We’d like to take time this Veterans Day to honor the service to the individuals and family members associated with the armed forces. In particular, we’re honoring Air Force Veteran, InnoCaption user, and friend, Fred Williams.
We recently connected with Fred about his journey with hearing loss and InnoCaption. Fred has been a user since InnoCaption’s official launch in 2014 and is an integral part of the deaf and hard of hearing advocacy community. We can all learn from Fred’s continued efforts to increase accessibility for this community and our veterans.
Q. Could you share a bit about your journey with hearing loss?
A. I first noticed a hearing loss in 1983 during my Air Force tour in Ramstein Air Base in Germany. I retired from the Air Force in 1988 and moved to Virginia where the Washington, DC Veterans Administration audiology clinic provided hearing aid updates. As my hearing further declined, I joined the Northern Virginia Resource Center (NVRC), a non-profit dedicated to helping people with hearing loss. When I eventually joined the board of NVRC, I met Meg Duarte and her husband Joe (who may sound familiar as the Co-CEO at InnoCaption!). At the time, Joe was the owner of Duartek, a hearing technology firm.
As a result of my hearing loss I was missing a lot of speech and becoming socially isolated, totally upending my work and my personal life. After being influenced by my wife Pat, Joe, and Meg Duarte, I decided to get cochlear implants. I received my first implant at the University of North Carolina Medical Center in 2011. I went to UNC because they offered a pioneering hybrid program with MedEl, using hearing aids to supplement implants, in order to preserve remaining low frequency hearing. In 2014, I received a second implant and was grateful for the improved speech understanding.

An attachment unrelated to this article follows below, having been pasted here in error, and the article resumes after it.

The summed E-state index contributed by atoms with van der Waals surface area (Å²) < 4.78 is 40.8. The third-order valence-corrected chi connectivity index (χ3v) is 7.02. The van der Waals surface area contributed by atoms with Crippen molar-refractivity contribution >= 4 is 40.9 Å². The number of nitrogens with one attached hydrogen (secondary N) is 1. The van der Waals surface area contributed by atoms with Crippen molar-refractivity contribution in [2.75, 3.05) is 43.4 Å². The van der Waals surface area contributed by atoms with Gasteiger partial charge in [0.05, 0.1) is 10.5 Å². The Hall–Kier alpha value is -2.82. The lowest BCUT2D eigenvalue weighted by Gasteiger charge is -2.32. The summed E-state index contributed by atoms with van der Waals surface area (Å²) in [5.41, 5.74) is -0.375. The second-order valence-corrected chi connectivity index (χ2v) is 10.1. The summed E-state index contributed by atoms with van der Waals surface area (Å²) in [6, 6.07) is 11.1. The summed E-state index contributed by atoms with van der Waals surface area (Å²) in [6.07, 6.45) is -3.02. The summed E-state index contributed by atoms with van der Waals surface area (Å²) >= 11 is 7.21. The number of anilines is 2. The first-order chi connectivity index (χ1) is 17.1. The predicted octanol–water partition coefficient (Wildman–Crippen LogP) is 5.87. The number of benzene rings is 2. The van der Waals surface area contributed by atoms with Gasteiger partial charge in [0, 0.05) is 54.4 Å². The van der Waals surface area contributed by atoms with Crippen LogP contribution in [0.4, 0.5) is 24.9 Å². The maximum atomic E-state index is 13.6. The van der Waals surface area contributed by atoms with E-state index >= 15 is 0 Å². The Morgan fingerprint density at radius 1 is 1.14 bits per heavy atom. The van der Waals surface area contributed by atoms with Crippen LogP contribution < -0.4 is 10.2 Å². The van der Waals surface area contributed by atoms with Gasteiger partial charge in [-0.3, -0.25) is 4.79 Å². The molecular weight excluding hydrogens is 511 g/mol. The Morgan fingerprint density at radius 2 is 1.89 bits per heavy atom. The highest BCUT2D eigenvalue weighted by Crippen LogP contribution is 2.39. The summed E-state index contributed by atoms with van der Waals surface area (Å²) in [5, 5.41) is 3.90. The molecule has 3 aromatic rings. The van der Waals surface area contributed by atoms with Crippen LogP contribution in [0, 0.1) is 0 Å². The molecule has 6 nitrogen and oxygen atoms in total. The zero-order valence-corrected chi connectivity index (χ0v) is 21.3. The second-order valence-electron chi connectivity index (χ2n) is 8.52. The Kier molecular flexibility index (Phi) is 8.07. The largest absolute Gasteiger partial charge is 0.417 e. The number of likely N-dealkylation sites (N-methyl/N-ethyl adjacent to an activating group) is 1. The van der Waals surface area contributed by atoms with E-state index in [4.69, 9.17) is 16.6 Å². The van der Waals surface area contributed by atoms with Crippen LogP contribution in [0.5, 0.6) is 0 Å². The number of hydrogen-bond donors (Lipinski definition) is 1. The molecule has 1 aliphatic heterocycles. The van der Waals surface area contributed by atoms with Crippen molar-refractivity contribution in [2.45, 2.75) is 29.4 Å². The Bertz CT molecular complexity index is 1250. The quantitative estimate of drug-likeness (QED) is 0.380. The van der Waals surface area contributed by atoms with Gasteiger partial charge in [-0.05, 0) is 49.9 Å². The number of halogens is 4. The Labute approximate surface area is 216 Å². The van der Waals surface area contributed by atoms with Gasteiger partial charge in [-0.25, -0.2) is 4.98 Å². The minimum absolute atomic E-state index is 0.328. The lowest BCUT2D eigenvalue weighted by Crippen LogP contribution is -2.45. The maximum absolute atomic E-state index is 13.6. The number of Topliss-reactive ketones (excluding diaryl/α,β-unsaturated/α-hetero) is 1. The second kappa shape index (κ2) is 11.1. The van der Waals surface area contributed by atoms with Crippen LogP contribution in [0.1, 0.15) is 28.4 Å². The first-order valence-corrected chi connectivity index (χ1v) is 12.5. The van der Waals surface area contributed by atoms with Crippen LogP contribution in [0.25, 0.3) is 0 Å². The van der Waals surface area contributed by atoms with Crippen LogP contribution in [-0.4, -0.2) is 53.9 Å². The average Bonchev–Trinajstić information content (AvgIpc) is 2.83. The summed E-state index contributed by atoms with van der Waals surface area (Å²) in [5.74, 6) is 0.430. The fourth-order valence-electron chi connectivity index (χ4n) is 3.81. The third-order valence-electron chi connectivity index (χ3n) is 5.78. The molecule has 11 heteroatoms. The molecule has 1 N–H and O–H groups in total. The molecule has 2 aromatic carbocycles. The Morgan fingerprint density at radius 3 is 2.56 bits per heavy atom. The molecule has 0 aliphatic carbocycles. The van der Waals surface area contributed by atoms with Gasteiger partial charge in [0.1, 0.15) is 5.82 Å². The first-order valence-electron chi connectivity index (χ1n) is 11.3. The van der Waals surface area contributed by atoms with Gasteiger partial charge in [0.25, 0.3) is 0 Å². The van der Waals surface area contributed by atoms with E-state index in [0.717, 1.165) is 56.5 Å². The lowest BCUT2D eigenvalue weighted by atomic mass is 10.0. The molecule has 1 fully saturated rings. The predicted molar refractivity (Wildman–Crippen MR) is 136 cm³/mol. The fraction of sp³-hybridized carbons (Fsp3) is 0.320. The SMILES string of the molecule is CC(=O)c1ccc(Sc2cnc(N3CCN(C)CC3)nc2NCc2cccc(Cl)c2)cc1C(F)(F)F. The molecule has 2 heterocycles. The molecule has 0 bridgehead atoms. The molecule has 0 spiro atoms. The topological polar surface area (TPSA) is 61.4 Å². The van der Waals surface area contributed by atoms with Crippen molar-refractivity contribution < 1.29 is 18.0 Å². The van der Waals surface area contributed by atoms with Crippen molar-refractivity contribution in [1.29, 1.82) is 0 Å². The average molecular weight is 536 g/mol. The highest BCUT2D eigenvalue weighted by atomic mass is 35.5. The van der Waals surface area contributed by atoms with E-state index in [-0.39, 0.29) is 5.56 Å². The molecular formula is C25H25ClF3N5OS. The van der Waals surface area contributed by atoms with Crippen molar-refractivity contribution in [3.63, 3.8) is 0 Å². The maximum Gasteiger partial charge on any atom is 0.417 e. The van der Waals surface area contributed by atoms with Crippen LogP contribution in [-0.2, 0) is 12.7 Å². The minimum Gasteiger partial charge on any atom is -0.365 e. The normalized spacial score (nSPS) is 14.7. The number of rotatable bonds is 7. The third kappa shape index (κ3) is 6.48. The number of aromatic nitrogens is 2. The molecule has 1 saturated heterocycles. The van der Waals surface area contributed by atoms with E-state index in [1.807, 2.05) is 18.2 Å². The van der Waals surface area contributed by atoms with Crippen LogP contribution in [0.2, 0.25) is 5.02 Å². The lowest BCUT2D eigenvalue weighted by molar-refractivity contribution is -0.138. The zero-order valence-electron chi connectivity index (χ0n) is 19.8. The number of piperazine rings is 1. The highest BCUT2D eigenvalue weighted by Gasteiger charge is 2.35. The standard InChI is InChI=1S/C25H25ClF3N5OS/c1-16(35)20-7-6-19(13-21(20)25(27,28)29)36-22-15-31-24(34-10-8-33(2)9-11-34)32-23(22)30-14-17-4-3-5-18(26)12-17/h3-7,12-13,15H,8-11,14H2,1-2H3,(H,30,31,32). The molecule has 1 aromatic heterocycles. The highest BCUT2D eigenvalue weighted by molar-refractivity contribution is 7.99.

Since the second implant, I have continued looking for any assistive listening technology such as InnoCaption, hearing loop locations, and transcribing services. My hearing continues to slowly decline, but my experience with NVRC, the Arizona Commission for the Deaf and Hard of Hearing, and the Hearing Loss Association of America (HLAA) has helped me cope (“you are not alone”) and find hearing strategies and assistive technology.
Q. When did you first hear about InnoCaption?
A. Years ago, Joe Duarte told me he was on a team trying to start a new cell phone caption service. He asked me to join the team as a hard-of-hearing person to help persuade the FCC to approve a new cell phone service to operate in order to receive official funding and support.
Q. How long have you been using InnoCaption?
A. Since it was approved for operation by the FCC in 2014.
Q. What made you choose InnoCaption?
A. I liked the process InnoCaption would be using to transcribe speech in order to operate and maintain the caption phone system. I needed to stay connected to people while being mobile. I also had complete faith in the InnoCaption team due to my own experiences with Joe Duarte.
Q. What need does InnoCaption address for you?
A. InnoCaption provides responsive and accurate captions, a means to save and transmit captioned conversations, helpful and timely technical support, continuous improvement of the caption displays and technical support, the human voice of the distant speaker, and a community created by the InnoCaption team. It’s available anytime, anywhere.
Q. Can you talk about a time when InnoCaption helped you where you may otherwise have had difficulties communicating?